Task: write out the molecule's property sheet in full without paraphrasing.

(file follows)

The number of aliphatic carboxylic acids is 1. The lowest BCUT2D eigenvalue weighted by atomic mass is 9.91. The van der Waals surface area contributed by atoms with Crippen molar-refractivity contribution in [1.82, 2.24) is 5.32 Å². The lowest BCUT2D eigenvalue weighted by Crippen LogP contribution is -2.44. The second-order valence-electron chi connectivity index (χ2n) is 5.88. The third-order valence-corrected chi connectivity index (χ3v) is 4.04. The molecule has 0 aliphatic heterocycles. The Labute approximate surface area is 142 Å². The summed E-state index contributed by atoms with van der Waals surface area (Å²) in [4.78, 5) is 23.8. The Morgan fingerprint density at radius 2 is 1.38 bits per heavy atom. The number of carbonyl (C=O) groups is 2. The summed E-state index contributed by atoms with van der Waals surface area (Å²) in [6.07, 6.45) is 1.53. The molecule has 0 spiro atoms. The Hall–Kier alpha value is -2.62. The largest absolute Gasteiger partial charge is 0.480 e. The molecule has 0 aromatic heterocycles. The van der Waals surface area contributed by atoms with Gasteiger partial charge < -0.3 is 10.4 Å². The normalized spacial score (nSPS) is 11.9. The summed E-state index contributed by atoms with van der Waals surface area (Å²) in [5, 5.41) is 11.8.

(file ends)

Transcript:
The number of aliphatic carboxylic acids is 1. The lowest BCUT2D eigenvalue weighted by atomic mass is 9.91. The van der Waals surface area contributed by atoms with Crippen molar-refractivity contribution in [1.82, 2.24) is 5.32 Å². The lowest BCUT2D eigenvalue weighted by Crippen LogP contribution is -2.44. The second-order valence-electron chi connectivity index (χ2n) is 5.88. The third-order valence-corrected chi connectivity index (χ3v) is 4.04. The molecule has 0 aliphatic heterocycles. The Labute approximate surface area is 142 Å². The summed E-state index contributed by atoms with van der Waals surface area (Å²) in [4.78, 5) is 23.8. The Morgan fingerprint density at radius 2 is 1.38 bits per heavy atom. The number of carbonyl (C=O) groups is 2. The summed E-state index contributed by atoms with van der Waals surface area (Å²) in [6.07, 6.45) is 1.53. The molecule has 0 spiro atoms. The Hall–Kier alpha value is -2.62. The largest absolute Gasteiger partial charge is 0.480 e. The molecule has 0 aromatic heterocycles. The van der Waals surface area contributed by atoms with Gasteiger partial charge < -0.3 is 10.4 Å². The normalized spacial score (nSPS) is 11.9. The summed E-state index contributed by atoms with van der Waals surface area (Å²) in [5, 5.41) is 11.8.